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Characterization of the Pancreatic Tumor Microenvironment using Novel Quantitative Multiplex DSP

Dr. Dana Adel Mustafa, Assistant Professor & Group leader of the Tumor Immuno-Pathology (TIP) LaboratoryErasmus University Medical Centre, Department Pathology



Pancreatic ductal adenocarcinoma (PDAC) is a highly aggressive disease associated with poor outcomes. So far, the factors and pathways underlying patient survival in PDAC are unknown. However, the location, number, and characterization of immune cells that infiltrate PDAC tissue provide crucial information.

In this webinar, Dr. Dana Adel Mustafa, assistant professor and group leader of the Tumor Immuno-Pathology (TIP) Laboratory at Erasmus University Medical Centre, shares how using the GeoMx® Digital Spatial Profiler (DSP) to measure PDAC tissue samples can reveal the key immune-related players that drive survival in PDAC patients. Mustafa explains how this technology enabled high-plex proteomic analysis of formalin-fixed, paraffin-embedded samples with spatial resolution. Mustafa also shares that higher B cell infiltration in PDAC tissue samples is associated with higher infiltration of T cells and higher antigen presentation, resulting in better prognoses.

Learning Objectives

  • Learn how to extract the maximum information using the minimum amount of samples
  • Understand why we need more than just numbers to tell the whole story
  • Appreciate how precise tissue navigation leads to precise medicine

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About the presenter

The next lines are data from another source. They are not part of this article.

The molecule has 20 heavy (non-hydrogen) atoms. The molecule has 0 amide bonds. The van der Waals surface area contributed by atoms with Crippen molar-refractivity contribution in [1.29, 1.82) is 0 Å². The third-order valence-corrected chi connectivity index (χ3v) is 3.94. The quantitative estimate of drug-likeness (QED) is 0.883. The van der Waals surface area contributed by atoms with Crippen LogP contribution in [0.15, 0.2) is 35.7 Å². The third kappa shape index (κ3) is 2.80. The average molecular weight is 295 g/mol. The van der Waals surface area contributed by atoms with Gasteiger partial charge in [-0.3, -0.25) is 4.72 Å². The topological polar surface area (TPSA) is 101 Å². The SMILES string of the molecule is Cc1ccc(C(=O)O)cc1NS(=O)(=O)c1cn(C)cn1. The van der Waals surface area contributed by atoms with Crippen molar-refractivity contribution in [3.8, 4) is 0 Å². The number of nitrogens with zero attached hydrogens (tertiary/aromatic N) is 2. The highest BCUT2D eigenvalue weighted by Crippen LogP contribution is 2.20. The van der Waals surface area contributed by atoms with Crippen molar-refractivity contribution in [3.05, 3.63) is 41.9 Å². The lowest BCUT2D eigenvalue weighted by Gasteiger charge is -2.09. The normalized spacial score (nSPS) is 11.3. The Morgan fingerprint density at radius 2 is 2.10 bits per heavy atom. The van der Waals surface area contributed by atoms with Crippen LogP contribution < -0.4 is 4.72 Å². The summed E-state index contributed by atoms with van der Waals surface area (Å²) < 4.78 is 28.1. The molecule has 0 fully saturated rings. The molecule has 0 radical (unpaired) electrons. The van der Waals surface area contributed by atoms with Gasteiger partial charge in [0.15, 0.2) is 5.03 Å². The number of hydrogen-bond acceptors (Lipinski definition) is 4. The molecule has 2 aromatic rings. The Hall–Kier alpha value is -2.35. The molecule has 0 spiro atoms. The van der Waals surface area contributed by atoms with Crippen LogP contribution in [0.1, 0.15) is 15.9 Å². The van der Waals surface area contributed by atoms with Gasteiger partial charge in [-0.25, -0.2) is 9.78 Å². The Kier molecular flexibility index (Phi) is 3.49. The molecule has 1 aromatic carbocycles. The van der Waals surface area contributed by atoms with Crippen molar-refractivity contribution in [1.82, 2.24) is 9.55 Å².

Dr. Dana Adel Mustafa, Assistant Professor & Group leader of the Tumor Immuno-Pathology (TIP) LaboratoryErasmus University Medical Centre, Department Pathology

Dana Adel Mustafa is a biologist and a cancer researcher at Erasmus medical Center, Rotterdam, The Netherlands. She mainly studies two of the most deadly cancers: pancreatic cancer and brain tumors. Her research aims to reveal the immune regulation and infiltration in various types of cancers. In addition, her group focuses in identifying circulating biomarkers for detecting the response to therapy. She is interested in cancer metabolism, and in connecting the metabolic and genomics maps. She has been using various -omics technologies to identify the new prevention targets. Following by the state-of-the-art organ-on-a chip and organoid models to validate the usefulness of the new discoveries. Working with and for people like patients and students is dr. Mustafa's drive. Therefore, she became an assistant professor and a group leader of the Tumor Immuno-Pathology (TIP) lab in 2017. She became a member of a big consortium of Oncolytic Viro-Immune therapy (OVIT) to create new therapeutic options for cancer patients. Dr. Mustafa strongly believe that we can make progress in the battle against this disease by extensive collaboration between various people, disciplines and institutions.